Canadians were shocked when the federal government’s auditor general discovered recently that more than half of the phone calls made to the Canada Revenue Agency between March 2016 and March 2017 were blocked.

Some callers got busy signals, others a message suggesting they call back or check the website for further information.

Michael Ferguson said 75 per cent of those who reached the self-service system hung up before even listening to the main menu.

Receptionists at Burlington City Hall are always helpful, but reaching a member of senior staff on a Friday afternoon can be as difficult as getting an answer out of the CRA.

This fault likely will never show up in an auditor’s report, however, since the City employs its own internal auditor and the external auditor it hires answers ultimately to council.

Auditors general at the federal and provincial level of government, on the other hand, are completely independent.

At a recent meeting City audit committee member David Tait, who formerly worked in the banking industry, asked what protection the City has against fraud. He noted that all banking employees must sign a letter indicating they are not aware of any fraudulent activity within the organization.

Sheila Jones, the City’s internal auditor, pointed out employees of the City sign off on a code of conduct annually.

Sensing a desire from the committee to have its fraud detection system enhanced, City Manager James Ridge said he would do a further investigation and report back.

However, with 1,000 employees working for the City, he said he questions the value of having every one of them sign.

Councillor Paul Sharman, the newly elected chair of the board, said Deloitte Touche, the City’s external auditors, focus on ensuring the reliablilty of external financial reports.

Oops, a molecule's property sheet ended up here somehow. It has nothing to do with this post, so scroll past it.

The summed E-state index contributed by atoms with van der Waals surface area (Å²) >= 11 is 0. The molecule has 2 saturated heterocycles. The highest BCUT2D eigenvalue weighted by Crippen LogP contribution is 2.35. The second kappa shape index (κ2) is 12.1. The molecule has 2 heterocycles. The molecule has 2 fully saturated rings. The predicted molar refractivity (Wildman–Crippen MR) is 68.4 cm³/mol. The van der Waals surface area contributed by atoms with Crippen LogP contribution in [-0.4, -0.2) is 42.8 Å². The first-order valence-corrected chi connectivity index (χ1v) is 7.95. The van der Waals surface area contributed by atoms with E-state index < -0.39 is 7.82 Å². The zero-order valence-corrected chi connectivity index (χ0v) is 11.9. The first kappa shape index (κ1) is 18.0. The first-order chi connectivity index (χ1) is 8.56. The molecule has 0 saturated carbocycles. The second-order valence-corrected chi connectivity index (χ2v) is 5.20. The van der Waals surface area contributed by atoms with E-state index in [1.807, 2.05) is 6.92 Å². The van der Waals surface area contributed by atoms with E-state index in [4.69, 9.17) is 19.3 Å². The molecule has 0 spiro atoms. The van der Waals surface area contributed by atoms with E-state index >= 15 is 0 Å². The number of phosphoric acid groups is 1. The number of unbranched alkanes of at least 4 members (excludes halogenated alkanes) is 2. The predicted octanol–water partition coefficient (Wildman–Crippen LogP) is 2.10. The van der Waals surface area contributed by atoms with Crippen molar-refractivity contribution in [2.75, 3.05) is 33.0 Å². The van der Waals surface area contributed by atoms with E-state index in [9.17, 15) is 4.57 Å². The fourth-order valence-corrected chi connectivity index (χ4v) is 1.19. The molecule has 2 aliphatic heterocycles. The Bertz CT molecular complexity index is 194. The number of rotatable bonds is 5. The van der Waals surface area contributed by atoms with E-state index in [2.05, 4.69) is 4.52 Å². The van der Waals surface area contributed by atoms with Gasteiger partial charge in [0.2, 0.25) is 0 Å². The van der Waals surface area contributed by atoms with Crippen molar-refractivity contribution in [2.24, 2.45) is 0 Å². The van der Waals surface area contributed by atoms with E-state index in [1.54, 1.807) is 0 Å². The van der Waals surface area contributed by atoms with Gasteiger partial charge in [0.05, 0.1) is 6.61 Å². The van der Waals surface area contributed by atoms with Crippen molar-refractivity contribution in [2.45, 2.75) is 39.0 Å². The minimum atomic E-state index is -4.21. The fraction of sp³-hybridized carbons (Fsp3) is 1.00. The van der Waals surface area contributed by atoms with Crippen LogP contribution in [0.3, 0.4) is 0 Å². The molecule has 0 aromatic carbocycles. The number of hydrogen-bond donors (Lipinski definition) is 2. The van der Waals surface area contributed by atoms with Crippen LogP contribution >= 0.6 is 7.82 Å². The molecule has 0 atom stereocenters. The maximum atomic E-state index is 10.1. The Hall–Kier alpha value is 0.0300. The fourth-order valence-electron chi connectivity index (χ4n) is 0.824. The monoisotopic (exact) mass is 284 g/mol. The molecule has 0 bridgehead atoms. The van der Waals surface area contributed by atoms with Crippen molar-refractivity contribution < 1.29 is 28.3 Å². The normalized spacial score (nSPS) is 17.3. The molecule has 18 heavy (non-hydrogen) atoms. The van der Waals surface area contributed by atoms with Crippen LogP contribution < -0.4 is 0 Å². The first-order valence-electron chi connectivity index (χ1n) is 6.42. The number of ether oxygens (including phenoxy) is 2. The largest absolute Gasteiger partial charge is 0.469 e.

“They’re not looking for fraud,” he said.

Sharman said the Regional Municipality of Halton has experienced significant fraud. In addition, he said, a person in the accounting department defrauded a board he once served on while a city councillor out of $600,000 through the illegal use of credit cards.

Representing Deloitte Touche, Trevor Ferguson said his firm brings forward errors of more than $300,000 to the audit committee as part of its year-end reporting. But if it’s mistake of a much smaller amount like $5,000, they skip right over it because it’s immaterial and will not impact their opinion on the financial statement.

Joan Ford, director of finance for the City, told the committee between 2012 and 2016 Burlington averaged $3.7 million a year in consulting fees associated with its capital budget, representing 6.7 percent of the total budget of $55 million.

Fourty-five per cent of that was spent on things like technical planning, IT, environmental engineering and labour law.

Ford said these are areas where City staff does not necessarily have the expertise. But she went on to say an effort is being made to use current staff whenever possible.

The City also placed $550,000 in its 2017 budget for project management.

On the operating side, consulting fees average out at about $1 million per year, which translates to 0.5 per cent of the total operating budget of $240 million.

Of that, 43 per cent was used for medical and arbitration services in the area of human resources.

In 2012 the government of British Columbia, under Premier Christy Clark, appointed Basia Ruta as its first auditor-general for local government. It was her job to monitor spending at the municipal level.

The B.C. Chamber of Commerce was praised for promoting the idea which, nevertheless, did not receive total endorsement from residents of the province.

Burnaby Mayor Derek Corrigan said the expenditure of $2.6 million annually to open the office in Surrey was a waste of money because there had been no incidents of the misuse of funds at the municipal level.

Ruta later was fired but replaced in 2015 by Gordon Ruth, who left his position as executive vice-president of certification and operations for the Chartered Professional Accountants of B.C. to take the job.

There also were attempts to install auditors general in some Ontario municipalities like Oshawa, Windsor, Markham and Sudbury.

The failed effort to build an NHL arena fueled the action in Markham, where that city budgeted $219,000 for the job in the year 2015.

Dennis Gibbons

Providing a Fresh Perspective for Burlington and Hamilton.

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